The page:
Count One of plaintiff's complaint alleges a conspiracy among defendant Gay Togs, defendant U. S. Industries, Inc. (USI), and five trucking competitors of plaintiff, the purpose of which was to drive plaintiff out of business so that Gay Togs' officers, and employees and others could continue in a scheme of stealing from defendant. Specifically, the complaint recites that: in 1967 plaintiff started trucking for Gay Togs in New York and certain counties of New Jersey; USI acquired control of Gay Togs in 1967; during the period following the takeover, plaintiff was obtaining approximately 10% Of Gay Togs shipping business headed for an area served by plaintiff while Shapiro-Lampert, a competitor, was getting up to 90% Of the shipping business; sometime in 1972 plaintiff became aware of a "theft ring" involving Shapiro-Lampert and Gay Togs' employees; in 1973 plaintiff assisted in an FBI and USI investigation of the theft ring; at the request of USI plaintiff met with a suspected USI employee at which meeting plaintiff was importuned to offer bribes in exchange for receiving more freight business from Gay Togs; the opportunistic employee was transferred, not fired, and plaintiff was told that the investigation was over; plaintiff continued to get an unequal share of the shipping business and continued to complain; the scheme to steal from Gay Togs continued through the new head of Gay Togs' shipping department; in 1975 plaintiff participated in another USI investigation and informed the USI's investigators of the manner in which the theft ring continued to operate; in 1976 USI officials told plaintiff that they had finished their investigation and that they had intended to take corrective measures at Gay Togs; in August 1976 plaintiff suffered "reprisals" at the hands of the suspected Gay Togs officials (including a denial of plaintiff's access to the premises unless accompanied by a security guard); in November 1976 Shapiro-Lampert's trucking contract was terminated by USI and Gay Togs as a result of their pivotal role in the theft ring; immediately thereafter, Gay Togs gave plaintiff all of its shipping business in the state of New Jersey; Gay Togs then told plaintiff that unless he met certain conditions (to upgrade his efficiency) Gay Togs would terminate his shipping contract; although plaintiff met these additional conditions, Gay Togs, nonetheless, used trucking firms in addition to plaintiff's for servicing the New Jersey area; in January 1977, Gay Togs cut back on the business it gave to plaintiff; plaintiff was assured by USI officials that USI would never forget the assistance given by plaintiff and that he would not be hurt; plaintiff's trucking contract with Gay Togs was terminated in April, 1977 all allegedly in violation of 15 U.S.C. §§ 1 & 15.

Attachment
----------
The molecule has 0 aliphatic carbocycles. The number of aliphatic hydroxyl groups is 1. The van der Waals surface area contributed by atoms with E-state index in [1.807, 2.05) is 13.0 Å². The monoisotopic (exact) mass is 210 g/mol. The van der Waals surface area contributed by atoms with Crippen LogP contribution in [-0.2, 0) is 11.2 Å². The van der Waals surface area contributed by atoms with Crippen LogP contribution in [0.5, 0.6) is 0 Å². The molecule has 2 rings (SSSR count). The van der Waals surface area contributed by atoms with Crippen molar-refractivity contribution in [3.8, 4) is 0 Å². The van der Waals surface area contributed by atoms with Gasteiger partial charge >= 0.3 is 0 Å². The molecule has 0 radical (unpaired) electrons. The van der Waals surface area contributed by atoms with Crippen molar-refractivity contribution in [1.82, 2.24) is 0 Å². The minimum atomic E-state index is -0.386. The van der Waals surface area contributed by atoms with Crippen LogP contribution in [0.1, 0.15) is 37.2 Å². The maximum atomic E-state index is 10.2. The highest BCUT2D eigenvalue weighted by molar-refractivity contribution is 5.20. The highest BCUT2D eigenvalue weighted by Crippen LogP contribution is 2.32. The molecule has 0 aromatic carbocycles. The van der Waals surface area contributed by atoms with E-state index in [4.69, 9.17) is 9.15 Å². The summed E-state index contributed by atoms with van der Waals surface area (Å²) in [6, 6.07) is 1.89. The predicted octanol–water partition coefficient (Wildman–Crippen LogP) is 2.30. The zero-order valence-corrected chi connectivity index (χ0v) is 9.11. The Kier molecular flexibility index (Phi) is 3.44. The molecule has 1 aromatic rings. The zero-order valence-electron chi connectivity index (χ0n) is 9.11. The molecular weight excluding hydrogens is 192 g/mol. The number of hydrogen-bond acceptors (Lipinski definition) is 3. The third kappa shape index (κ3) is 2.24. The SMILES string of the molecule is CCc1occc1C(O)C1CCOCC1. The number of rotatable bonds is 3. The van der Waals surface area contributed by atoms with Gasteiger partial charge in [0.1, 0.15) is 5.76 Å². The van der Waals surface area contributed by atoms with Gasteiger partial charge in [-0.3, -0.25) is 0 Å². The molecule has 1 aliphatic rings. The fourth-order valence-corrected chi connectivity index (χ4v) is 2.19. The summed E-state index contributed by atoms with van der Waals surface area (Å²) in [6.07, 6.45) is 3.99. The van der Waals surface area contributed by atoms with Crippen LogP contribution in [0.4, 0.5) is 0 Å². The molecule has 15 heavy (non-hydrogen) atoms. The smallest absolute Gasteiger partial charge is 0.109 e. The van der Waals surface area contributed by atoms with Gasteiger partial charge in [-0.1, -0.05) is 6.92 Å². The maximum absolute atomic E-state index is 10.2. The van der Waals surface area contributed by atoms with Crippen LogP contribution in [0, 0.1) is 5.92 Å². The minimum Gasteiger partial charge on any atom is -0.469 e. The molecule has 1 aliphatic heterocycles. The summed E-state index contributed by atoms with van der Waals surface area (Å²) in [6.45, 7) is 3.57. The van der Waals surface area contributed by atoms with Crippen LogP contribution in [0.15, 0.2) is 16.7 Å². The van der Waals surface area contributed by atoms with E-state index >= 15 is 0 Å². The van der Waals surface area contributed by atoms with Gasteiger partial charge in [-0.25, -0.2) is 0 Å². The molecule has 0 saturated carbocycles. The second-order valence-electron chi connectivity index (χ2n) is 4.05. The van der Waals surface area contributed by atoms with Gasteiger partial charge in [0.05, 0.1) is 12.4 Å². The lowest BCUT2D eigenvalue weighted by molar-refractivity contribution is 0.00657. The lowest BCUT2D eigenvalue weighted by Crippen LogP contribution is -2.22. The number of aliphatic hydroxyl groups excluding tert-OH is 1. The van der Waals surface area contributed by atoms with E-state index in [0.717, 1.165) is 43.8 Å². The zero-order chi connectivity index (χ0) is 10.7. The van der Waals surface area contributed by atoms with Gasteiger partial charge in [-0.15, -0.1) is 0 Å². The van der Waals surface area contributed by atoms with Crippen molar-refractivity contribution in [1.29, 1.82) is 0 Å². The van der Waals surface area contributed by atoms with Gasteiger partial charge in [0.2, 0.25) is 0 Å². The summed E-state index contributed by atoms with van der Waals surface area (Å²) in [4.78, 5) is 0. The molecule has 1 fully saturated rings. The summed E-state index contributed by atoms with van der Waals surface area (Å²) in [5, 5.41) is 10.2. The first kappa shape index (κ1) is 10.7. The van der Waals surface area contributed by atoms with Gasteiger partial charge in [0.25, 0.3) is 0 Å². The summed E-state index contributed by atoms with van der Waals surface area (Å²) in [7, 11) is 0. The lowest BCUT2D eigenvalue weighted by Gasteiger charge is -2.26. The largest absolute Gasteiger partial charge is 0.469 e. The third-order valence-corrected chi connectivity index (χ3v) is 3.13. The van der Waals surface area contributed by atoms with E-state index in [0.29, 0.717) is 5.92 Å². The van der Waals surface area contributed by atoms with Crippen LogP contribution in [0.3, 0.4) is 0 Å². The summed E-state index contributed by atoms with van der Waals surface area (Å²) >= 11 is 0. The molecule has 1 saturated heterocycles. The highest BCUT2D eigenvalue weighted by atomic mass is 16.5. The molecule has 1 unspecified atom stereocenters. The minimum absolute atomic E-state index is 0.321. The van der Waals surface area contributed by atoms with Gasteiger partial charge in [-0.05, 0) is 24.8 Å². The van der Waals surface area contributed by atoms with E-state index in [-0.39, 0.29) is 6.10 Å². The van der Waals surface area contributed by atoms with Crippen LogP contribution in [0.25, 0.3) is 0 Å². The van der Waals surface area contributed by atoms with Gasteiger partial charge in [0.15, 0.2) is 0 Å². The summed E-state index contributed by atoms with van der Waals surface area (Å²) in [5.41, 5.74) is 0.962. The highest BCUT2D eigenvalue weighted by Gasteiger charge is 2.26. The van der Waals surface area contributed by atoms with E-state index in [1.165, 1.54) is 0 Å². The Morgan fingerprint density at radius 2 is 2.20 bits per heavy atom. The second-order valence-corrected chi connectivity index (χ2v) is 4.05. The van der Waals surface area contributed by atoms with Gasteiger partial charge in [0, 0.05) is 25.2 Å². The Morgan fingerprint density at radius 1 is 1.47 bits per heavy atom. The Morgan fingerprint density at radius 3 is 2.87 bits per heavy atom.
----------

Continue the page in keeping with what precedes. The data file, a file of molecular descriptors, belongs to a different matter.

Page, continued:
Assuming plaintiff's allegations to be true, and even assuming that (1) Gay Togs could enter into a conspiracy with its own employees, But see, e.g., Morton Buildings of Nebraska, Inc. v. Morton Buildings, Inc., 531 F.2d 910 (CA8 1976); Nelson Radio & Supply Co. v. Motorola, Inc., 200 F.2d 911 (CA5 1952), Cert. denied, 345 U.S. 925, 73 S. Ct. 783, 97 L. Ed. 1356 (1953); Person v. New York Post Corporation, 427 F. Supp. 1297 (E.D.N.Y.1977), (2) parent USI could conspire with its wholly-owned subsidiary, Gay Togs, But see, e.g., Beckman v. Walter Kidde & Company, 316 F. Supp. 1321 (E.D.N.Y.1970), Aff'd per curiam, 451 F.2d 593 (CA2 1971), Cert. denied, 408 U.S. 922, 92 S. Ct. 2488, 33 L. Ed. 2d 333 (1972); Ark Dental Supply Co. v. Cavitron Corp., 461 F.2d 1093 (CA3 1972); Call Carl, Inc. v. BP Oil Corp., 403 F. Supp. 568 (D.Md.1975), Aff'd, 554 F.2d 623 (CA4 1977), Cert. denied, 434 U.S. 923, 98 S. Ct. 400, 54 L. Ed. 2d 280 (1977), and (3) plaintiff's conclusory allegation that the competing truckers were co-conspirators is legally sufficient to state a claim, But see, e.g., Heart Disease Research Foundation v. General Motors Corp. 463 F.2d 98 (CA2 1972); Klebanow v. New York Produce Exchange, 344 F.2d 294 (CA2 1965); Wolff v. Ford Motor Co., 1977-1 Trade CAS P 61, 409 (S.D.N.Y.1977), Count One of plaintiff's complaint still would not state a claim in violation of the anti-trust laws.